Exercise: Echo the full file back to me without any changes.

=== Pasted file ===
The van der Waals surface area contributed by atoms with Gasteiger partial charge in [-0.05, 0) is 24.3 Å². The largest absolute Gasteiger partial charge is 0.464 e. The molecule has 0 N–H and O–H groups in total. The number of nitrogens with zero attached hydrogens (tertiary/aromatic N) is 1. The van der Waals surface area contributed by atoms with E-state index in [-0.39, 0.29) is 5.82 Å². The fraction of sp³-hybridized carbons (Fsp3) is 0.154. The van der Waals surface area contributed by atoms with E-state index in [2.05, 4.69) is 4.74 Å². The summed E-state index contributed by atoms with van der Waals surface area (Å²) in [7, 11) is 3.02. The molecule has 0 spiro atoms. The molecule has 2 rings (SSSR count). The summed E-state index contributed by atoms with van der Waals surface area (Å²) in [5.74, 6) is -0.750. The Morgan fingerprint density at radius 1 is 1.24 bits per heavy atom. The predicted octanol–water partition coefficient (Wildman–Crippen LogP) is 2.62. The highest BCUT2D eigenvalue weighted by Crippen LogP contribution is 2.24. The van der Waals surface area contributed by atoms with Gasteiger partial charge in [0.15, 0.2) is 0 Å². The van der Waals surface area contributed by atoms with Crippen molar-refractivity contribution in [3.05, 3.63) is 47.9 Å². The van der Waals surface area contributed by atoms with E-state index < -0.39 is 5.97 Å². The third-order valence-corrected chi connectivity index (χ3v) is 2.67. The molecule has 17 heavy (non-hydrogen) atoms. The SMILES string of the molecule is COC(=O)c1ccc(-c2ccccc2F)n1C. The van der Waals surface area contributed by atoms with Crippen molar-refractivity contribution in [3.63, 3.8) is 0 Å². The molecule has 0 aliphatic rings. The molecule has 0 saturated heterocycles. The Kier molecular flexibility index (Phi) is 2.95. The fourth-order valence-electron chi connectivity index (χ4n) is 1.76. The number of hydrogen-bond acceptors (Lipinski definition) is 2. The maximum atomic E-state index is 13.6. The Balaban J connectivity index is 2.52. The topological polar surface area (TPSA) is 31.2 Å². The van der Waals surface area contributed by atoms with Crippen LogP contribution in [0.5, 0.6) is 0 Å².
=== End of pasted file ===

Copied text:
The van der Waals surface area contributed by atoms with Gasteiger partial charge in [-0.05, 0) is 24.3 Å². The largest absolute Gasteiger partial charge is 0.464 e. The molecule has 0 N–H and O–H groups in total. The number of nitrogens with zero attached hydrogens (tertiary/aromatic N) is 1. The van der Waals surface area contributed by atoms with E-state index in [-0.39, 0.29) is 5.82 Å². The fraction of sp³-hybridized carbons (Fsp3) is 0.154. The van der Waals surface area contributed by atoms with E-state index in [2.05, 4.69) is 4.74 Å². The summed E-state index contributed by atoms with van der Waals surface area (Å²) in [7, 11) is 3.02. The molecule has 0 spiro atoms. The molecule has 2 rings (SSSR count). The summed E-state index contributed by atoms with van der Waals surface area (Å²) in [5.74, 6) is -0.750. The Morgan fingerprint density at radius 1 is 1.24 bits per heavy atom. The predicted octanol–water partition coefficient (Wildman–Crippen LogP) is 2.62. The highest BCUT2D eigenvalue weighted by Crippen LogP contribution is 2.24. The van der Waals surface area contributed by atoms with Gasteiger partial charge in [0.15, 0.2) is 0 Å². The van der Waals surface area contributed by atoms with Crippen molar-refractivity contribution in [3.05, 3.63) is 47.9 Å². The van der Waals surface area contributed by atoms with E-state index < -0.39 is 5.97 Å². The third-order valence-corrected chi connectivity index (χ3v) is 2.67. The molecule has 17 heavy (non-hydrogen) atoms. The SMILES string of the molecule is COC(=O)c1ccc(-c2ccccc2F)n1C. The van der Waals surface area contributed by atoms with Crippen molar-refractivity contribution in [3.63, 3.8) is 0 Å². The molecule has 0 aliphatic rings. The molecule has 0 saturated heterocycles. The Kier molecular flexibility index (Phi) is 2.95. The fourth-order valence-electron chi connectivity index (χ4n) is 1.76. The number of hydrogen-bond acceptors (Lipinski definition) is 2. The maximum atomic E-state index is 13.6. The Balaban J connectivity index is 2.52. The topological polar surface area (TPSA) is 31.2 Å². The van der Waals surface area contributed by atoms with Crippen LogP contribution in [0.5, 0.6) is 0 Å².